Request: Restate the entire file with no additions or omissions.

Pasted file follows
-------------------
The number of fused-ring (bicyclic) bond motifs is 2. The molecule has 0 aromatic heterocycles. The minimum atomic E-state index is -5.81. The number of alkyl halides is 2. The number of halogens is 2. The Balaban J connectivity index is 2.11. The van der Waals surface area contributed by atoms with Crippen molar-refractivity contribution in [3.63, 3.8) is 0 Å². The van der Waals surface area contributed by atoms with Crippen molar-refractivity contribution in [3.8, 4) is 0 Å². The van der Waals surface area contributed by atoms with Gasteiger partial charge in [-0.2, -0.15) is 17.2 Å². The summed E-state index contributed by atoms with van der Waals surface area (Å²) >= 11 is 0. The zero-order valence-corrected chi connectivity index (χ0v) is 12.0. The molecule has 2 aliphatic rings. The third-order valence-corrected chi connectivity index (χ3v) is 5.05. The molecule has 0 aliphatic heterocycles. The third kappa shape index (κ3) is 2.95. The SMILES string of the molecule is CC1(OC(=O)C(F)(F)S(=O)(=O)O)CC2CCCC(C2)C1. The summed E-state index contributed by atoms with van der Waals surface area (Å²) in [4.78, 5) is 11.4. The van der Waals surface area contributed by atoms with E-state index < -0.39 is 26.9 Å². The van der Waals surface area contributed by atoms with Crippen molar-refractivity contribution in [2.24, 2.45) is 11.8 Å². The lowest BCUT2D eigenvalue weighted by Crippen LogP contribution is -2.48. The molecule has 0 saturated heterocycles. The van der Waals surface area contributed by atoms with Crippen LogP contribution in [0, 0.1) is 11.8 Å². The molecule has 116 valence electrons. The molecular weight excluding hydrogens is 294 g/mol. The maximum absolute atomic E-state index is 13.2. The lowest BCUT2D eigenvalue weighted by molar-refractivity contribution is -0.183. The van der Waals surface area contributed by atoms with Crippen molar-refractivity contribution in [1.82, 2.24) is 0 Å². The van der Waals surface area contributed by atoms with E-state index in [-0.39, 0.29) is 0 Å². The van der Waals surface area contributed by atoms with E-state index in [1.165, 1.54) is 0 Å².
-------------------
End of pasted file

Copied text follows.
The number of fused-ring (bicyclic) bond motifs is 2. The molecule has 0 aromatic heterocycles. The minimum atomic E-state index is -5.81. The number of alkyl halides is 2. The number of halogens is 2. The Balaban J connectivity index is 2.11. The van der Waals surface area contributed by atoms with Crippen molar-refractivity contribution in [3.63, 3.8) is 0 Å². The van der Waals surface area contributed by atoms with Crippen molar-refractivity contribution in [3.8, 4) is 0 Å². The van der Waals surface area contributed by atoms with Gasteiger partial charge in [-0.2, -0.15) is 17.2 Å². The summed E-state index contributed by atoms with van der Waals surface area (Å²) >= 11 is 0. The zero-order valence-corrected chi connectivity index (χ0v) is 12.0. The molecule has 2 aliphatic rings. The third-order valence-corrected chi connectivity index (χ3v) is 5.05. The molecule has 0 aliphatic heterocycles. The third kappa shape index (κ3) is 2.95. The SMILES string of the molecule is CC1(OC(=O)C(F)(F)S(=O)(=O)O)CC2CCCC(C2)C1. The summed E-state index contributed by atoms with van der Waals surface area (Å²) in [4.78, 5) is 11.4. The van der Waals surface area contributed by atoms with E-state index < -0.39 is 26.9 Å². The van der Waals surface area contributed by atoms with Crippen molar-refractivity contribution in [2.24, 2.45) is 11.8 Å². The lowest BCUT2D eigenvalue weighted by Crippen LogP contribution is -2.48. The molecule has 0 saturated heterocycles. The van der Waals surface area contributed by atoms with Crippen LogP contribution in [0, 0.1) is 11.8 Å². The molecule has 116 valence electrons. The molecular weight excluding hydrogens is 294 g/mol. The maximum absolute atomic E-state index is 13.2. The lowest BCUT2D eigenvalue weighted by molar-refractivity contribution is -0.183. The van der Waals surface area contributed by atoms with Crippen molar-refractivity contribution in [1.82, 2.24) is 0 Å². The van der Waals surface area contributed by atoms with E-state index in [-0.39, 0.29) is 0 Å². The van der Waals surface area contributed by atoms with E-state index in [1.165, 1.54) is 0 Å².